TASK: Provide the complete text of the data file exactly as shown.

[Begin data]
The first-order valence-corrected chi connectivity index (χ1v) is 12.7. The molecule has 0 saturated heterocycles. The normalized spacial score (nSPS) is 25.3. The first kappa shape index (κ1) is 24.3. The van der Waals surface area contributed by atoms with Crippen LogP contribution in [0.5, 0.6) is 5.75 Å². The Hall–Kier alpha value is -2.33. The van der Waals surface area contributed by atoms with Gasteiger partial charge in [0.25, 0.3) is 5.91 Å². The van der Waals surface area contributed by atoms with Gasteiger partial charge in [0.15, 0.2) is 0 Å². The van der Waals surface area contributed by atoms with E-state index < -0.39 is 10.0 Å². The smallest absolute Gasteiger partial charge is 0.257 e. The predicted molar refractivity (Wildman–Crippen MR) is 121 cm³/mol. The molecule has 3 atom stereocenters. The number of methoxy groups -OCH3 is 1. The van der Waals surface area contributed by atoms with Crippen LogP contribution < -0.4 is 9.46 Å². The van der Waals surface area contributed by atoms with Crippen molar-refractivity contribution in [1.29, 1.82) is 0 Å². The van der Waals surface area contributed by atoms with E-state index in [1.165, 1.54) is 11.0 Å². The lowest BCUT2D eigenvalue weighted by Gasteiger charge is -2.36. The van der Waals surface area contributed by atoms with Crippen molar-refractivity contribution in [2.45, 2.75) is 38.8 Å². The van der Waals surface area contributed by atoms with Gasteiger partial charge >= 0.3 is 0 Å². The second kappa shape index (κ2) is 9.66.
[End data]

The first-order valence-corrected chi connectivity index (χ1v) is 12.7. The molecule has 0 saturated heterocycles. The normalized spacial score (nSPS) is 25.3. The first kappa shape index (κ1) is 24.3. The van der Waals surface area contributed by atoms with Crippen LogP contribution in [0.5, 0.6) is 5.75 Å². The Hall–Kier alpha value is -2.33. The van der Waals surface area contributed by atoms with Gasteiger partial charge in [0.25, 0.3) is 5.91 Å². The van der Waals surface area contributed by atoms with Gasteiger partial charge in [0.15, 0.2) is 0 Å². The van der Waals surface area contributed by atoms with E-state index < -0.39 is 10.0 Å². The smallest absolute Gasteiger partial charge is 0.257 e. The predicted molar refractivity (Wildman–Crippen MR) is 121 cm³/mol. The molecule has 3 atom stereocenters. The number of methoxy groups -OCH3 is 1. The van der Waals surface area contributed by atoms with Crippen LogP contribution < -0.4 is 9.46 Å². The van der Waals surface area contributed by atoms with Crippen molar-refractivity contribution in [1.29, 1.82) is 0 Å². The van der Waals surface area contributed by atoms with E-state index in [1.165, 1.54) is 11.0 Å². The lowest BCUT2D eigenvalue weighted by Gasteiger charge is -2.36. The van der Waals surface area contributed by atoms with Crippen molar-refractivity contribution in [2.45, 2.75) is 38.8 Å². The van der Waals surface area contributed by atoms with Gasteiger partial charge >= 0.3 is 0 Å². The second kappa shape index (κ2) is 9.66.